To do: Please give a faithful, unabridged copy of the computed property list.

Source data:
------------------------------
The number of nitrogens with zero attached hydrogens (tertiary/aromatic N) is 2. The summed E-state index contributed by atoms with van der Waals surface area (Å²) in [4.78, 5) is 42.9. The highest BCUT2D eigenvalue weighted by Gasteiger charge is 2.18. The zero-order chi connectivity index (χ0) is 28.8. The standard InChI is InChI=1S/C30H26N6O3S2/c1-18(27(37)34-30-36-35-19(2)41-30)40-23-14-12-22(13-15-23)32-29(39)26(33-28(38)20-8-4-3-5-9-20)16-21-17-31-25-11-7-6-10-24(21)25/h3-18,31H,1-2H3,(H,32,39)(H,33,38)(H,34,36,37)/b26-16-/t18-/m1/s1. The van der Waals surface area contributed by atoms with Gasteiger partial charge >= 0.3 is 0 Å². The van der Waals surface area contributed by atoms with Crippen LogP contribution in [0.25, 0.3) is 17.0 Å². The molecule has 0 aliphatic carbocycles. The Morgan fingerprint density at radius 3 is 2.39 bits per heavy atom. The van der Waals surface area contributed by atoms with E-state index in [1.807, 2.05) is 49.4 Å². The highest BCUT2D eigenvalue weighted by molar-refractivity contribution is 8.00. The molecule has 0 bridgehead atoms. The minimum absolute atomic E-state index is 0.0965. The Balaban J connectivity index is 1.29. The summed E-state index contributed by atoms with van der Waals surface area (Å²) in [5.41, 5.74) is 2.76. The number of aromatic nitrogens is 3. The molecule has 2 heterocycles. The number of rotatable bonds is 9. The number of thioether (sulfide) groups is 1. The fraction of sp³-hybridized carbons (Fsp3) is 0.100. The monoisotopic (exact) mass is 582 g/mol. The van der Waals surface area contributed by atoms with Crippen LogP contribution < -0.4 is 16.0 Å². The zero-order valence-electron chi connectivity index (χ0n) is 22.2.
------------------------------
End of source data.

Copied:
The number of nitrogens with zero attached hydrogens (tertiary/aromatic N) is 2. The summed E-state index contributed by atoms with van der Waals surface area (Å²) in [4.78, 5) is 42.9. The highest BCUT2D eigenvalue weighted by Gasteiger charge is 2.18. The zero-order chi connectivity index (χ0) is 28.8. The standard InChI is InChI=1S/C30H26N6O3S2/c1-18(27(37)34-30-36-35-19(2)41-30)40-23-14-12-22(13-15-23)32-29(39)26(33-28(38)20-8-4-3-5-9-20)16-21-17-31-25-11-7-6-10-24(21)25/h3-18,31H,1-2H3,(H,32,39)(H,33,38)(H,34,36,37)/b26-16-/t18-/m1/s1. The van der Waals surface area contributed by atoms with Gasteiger partial charge >= 0.3 is 0 Å². The van der Waals surface area contributed by atoms with Crippen LogP contribution in [0.25, 0.3) is 17.0 Å². The molecule has 0 aliphatic carbocycles. The Morgan fingerprint density at radius 3 is 2.39 bits per heavy atom. The van der Waals surface area contributed by atoms with E-state index in [1.807, 2.05) is 49.4 Å². The highest BCUT2D eigenvalue weighted by molar-refractivity contribution is 8.00. The molecule has 0 bridgehead atoms. The minimum absolute atomic E-state index is 0.0965. The Balaban J connectivity index is 1.29. The summed E-state index contributed by atoms with van der Waals surface area (Å²) in [5.41, 5.74) is 2.76. The number of aromatic nitrogens is 3. The molecule has 2 heterocycles. The number of rotatable bonds is 9. The number of thioether (sulfide) groups is 1. The fraction of sp³-hybridized carbons (Fsp3) is 0.100. The monoisotopic (exact) mass is 582 g/mol. The van der Waals surface area contributed by atoms with Crippen LogP contribution < -0.4 is 16.0 Å². The zero-order valence-electron chi connectivity index (χ0n) is 22.2.